• YK Chen remains a department head at Bell Labs
  • John Gates, not sure where he is.

I'd certainly like to thank them all for their help and friendship too. Some of these people were undoubtedly the people I turned to first when things got tough.

Finally there are a bunch of other people who don't fit into any of the above categories because they were outside of my management chain. It was also a pleasure to have scientific (or other) discussions with (and in some cases write papers with) the following people
  • Doug Natelson, now a professor of Physics at Rice
  • Mark Ericsson, now a professor of Physics at UW Madison
  • Don Monroe, now a science journalist
  • Paul Citrin, now teaching high school in NJ
  • Xing Wei, not sure where he is now
  • Claire Gmachl, now a professor of Engineering at Princeton
  • Paul Kolodner, still a researcher at Bell
  • Joanna Aizenberg, now a professor at Harvard
  • Tom Marzetta, still a researcher at Bell
  • David Abusch-Magder is the principal of a school in Chicago
  • Don Tennant, now director of operations of Cornell Nanocenter
  • Sivarama Venkatessan, still a researcher at Bell
  • Gerry Foschini, still a researcher at Bell
  • Tony Novembre, assistant director of Princeton PRISM
  • Harold Hwang, professor of Materials at university of Tokyo
  • Gabi Ernst, works for Bosch in Stuttgart
  • Glen Kowach, now a professor of chemistry at City College of New York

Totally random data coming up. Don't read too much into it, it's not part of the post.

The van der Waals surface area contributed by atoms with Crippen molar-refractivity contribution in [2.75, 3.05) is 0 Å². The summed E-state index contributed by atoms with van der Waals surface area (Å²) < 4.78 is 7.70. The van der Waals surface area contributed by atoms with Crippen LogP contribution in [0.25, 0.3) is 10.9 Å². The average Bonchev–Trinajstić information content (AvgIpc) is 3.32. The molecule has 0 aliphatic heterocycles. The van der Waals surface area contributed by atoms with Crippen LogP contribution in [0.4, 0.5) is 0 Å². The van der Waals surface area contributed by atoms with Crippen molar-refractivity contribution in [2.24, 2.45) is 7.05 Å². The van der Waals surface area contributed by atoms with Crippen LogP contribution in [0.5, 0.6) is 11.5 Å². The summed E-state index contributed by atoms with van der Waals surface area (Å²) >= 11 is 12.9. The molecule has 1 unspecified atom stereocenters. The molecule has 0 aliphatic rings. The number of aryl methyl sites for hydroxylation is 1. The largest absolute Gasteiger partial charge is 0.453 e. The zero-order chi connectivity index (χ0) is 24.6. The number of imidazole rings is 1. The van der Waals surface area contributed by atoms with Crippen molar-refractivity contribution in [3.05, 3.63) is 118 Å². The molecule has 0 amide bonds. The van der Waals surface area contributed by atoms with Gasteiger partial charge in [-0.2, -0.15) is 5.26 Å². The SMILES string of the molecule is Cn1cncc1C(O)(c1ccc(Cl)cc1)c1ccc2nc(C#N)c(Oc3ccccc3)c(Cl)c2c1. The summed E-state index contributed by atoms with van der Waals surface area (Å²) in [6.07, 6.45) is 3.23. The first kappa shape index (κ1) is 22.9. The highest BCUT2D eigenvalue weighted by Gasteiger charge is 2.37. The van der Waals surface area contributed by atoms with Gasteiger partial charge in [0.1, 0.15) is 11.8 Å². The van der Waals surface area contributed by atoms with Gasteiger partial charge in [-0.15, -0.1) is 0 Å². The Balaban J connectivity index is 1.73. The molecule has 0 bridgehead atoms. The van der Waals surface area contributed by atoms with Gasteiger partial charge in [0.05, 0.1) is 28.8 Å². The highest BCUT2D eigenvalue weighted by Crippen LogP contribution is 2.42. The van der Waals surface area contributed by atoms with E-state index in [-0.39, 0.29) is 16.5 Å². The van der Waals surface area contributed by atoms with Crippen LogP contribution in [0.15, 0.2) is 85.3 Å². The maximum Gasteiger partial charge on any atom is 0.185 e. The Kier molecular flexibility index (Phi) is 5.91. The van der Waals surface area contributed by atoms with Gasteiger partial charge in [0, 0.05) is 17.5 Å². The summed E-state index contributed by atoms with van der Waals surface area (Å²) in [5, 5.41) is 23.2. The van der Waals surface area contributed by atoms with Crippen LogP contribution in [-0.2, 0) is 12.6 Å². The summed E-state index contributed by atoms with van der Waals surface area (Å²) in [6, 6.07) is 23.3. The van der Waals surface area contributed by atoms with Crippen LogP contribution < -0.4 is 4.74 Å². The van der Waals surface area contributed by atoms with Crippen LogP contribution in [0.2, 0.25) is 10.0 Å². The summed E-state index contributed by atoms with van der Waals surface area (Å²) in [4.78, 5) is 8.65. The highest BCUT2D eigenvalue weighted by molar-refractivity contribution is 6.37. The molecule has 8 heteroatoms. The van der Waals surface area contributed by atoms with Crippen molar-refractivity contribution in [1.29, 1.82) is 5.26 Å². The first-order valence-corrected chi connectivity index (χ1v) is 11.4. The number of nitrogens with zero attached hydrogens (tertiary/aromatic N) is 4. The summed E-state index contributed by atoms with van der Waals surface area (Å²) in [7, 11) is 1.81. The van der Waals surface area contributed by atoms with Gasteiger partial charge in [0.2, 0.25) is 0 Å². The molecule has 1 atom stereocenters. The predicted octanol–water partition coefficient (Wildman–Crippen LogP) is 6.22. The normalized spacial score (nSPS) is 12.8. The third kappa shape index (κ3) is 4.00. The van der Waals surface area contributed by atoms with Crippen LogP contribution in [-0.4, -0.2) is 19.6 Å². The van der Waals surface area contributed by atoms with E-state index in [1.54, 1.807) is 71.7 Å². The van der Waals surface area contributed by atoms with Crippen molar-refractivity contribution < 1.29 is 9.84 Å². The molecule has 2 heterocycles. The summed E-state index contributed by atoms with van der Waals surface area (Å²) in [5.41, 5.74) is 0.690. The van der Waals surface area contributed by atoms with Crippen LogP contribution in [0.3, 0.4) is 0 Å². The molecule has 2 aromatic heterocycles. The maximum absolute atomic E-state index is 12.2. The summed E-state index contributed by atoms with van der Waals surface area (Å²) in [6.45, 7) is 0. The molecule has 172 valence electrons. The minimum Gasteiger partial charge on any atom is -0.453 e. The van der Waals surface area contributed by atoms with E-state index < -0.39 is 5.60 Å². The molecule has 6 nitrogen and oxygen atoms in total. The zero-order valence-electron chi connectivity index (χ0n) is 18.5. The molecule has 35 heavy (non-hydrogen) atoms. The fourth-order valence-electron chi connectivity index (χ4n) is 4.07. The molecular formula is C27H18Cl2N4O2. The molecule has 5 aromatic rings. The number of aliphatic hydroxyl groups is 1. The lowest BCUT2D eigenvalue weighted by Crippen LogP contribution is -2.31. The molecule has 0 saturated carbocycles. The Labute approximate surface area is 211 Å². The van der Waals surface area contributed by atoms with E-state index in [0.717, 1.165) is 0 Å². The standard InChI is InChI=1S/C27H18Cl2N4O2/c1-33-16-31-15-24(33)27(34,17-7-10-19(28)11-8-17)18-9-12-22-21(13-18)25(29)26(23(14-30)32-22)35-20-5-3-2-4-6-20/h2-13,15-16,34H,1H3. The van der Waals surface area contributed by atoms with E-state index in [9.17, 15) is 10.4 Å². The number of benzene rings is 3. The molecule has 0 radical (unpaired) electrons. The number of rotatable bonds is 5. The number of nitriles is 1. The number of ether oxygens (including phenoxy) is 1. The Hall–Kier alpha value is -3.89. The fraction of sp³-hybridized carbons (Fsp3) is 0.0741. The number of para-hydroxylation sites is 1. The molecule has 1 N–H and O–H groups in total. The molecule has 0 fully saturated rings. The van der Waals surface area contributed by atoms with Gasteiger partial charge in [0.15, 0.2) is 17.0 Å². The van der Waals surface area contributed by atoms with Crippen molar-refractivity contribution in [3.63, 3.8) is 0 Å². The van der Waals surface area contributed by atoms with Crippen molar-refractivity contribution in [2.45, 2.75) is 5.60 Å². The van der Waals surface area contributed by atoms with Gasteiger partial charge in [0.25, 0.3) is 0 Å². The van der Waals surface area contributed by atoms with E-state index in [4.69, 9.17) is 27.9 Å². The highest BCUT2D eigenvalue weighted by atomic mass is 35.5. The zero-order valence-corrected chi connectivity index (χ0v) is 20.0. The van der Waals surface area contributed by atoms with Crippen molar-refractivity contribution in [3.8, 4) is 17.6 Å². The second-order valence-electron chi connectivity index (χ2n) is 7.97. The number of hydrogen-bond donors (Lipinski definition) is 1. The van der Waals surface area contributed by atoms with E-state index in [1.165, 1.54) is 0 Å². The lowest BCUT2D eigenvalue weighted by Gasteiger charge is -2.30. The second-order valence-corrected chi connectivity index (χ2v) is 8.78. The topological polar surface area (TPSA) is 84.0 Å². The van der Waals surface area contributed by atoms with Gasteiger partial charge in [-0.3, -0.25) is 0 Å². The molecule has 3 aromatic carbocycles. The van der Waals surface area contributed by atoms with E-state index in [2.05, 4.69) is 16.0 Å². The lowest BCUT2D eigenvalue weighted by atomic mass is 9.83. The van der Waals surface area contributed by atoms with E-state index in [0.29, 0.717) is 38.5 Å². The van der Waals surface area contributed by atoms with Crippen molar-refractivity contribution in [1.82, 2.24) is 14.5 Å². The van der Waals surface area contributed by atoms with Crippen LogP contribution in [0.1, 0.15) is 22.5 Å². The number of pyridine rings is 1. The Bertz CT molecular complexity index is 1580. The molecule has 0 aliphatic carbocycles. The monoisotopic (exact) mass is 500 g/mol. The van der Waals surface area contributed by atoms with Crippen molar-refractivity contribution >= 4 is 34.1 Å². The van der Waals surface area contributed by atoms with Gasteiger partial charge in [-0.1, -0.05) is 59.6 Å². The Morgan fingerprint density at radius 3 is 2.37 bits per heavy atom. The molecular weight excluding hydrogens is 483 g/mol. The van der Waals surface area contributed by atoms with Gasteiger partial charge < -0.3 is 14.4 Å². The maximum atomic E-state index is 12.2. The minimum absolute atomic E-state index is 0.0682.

I've probably missed at least dozens more in this category. Then I could start in thanking the support staff (who is, as usual, totally unappreciated by most), the higher management, the people in completely different parts of the company, the team in Ireland, the team in the Netherlands, the team in France, the government gang, the IP team, and the list goes on and on. I apologize to those I have not listed by name here.

At any rate, these people (and the many who I did not list by name) were the people at Bell who worked with me, in one way or another, over the last 11 years and made my experience at Bell truly amazing.

Thank you all!
Tuesday, December 16, 2008

Report from Station Q Meeting

Several years ago Microsoft made a rather bold decision to fund a substantial research project (now known as “Station Q”) exploring one particular approach to quantum computation, known as topological quantum computation. This project funds some top-notch physicists and mathematicians who work for Microsoft, as well as funding many other researchers at universities around the country and around the world. This has been a huge shot in the arm for my part of the physics community, which had been languishing due to insufficient government funding. Despite my loathing of Windows Vista, I have sworn not to say anything bad about Microsoft because I am eternally grateful to them for making my life as a scientist a whole lot more interesting.